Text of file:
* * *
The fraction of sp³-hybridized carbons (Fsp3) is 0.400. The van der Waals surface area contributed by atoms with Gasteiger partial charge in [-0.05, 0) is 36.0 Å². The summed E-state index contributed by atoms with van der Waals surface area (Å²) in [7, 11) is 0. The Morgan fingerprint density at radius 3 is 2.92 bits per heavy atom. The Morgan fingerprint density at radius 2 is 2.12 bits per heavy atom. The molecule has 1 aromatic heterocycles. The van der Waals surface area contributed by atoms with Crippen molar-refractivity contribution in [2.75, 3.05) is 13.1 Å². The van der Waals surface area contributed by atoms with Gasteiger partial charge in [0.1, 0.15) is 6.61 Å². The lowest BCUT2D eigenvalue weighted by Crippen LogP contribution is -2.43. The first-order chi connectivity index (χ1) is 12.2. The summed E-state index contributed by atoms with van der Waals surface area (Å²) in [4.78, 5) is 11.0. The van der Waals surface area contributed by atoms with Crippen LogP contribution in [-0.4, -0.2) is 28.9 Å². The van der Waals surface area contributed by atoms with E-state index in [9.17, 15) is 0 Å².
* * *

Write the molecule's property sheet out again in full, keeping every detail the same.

The fraction of sp³-hybridized carbons (Fsp3) is 0.400. The van der Waals surface area contributed by atoms with Gasteiger partial charge in [-0.05, 0) is 36.0 Å². The summed E-state index contributed by atoms with van der Waals surface area (Å²) in [7, 11) is 0. The Morgan fingerprint density at radius 3 is 2.92 bits per heavy atom. The Morgan fingerprint density at radius 2 is 2.12 bits per heavy atom. The molecule has 1 aromatic heterocycles. The van der Waals surface area contributed by atoms with Crippen molar-refractivity contribution in [2.75, 3.05) is 13.1 Å². The van der Waals surface area contributed by atoms with Gasteiger partial charge in [0.1, 0.15) is 6.61 Å². The lowest BCUT2D eigenvalue weighted by Crippen LogP contribution is -2.43. The first-order chi connectivity index (χ1) is 12.2. The summed E-state index contributed by atoms with van der Waals surface area (Å²) in [4.78, 5) is 11.0. The van der Waals surface area contributed by atoms with Crippen LogP contribution in [-0.4, -0.2) is 28.9 Å². The van der Waals surface area contributed by atoms with E-state index in [9.17, 15) is 0 Å².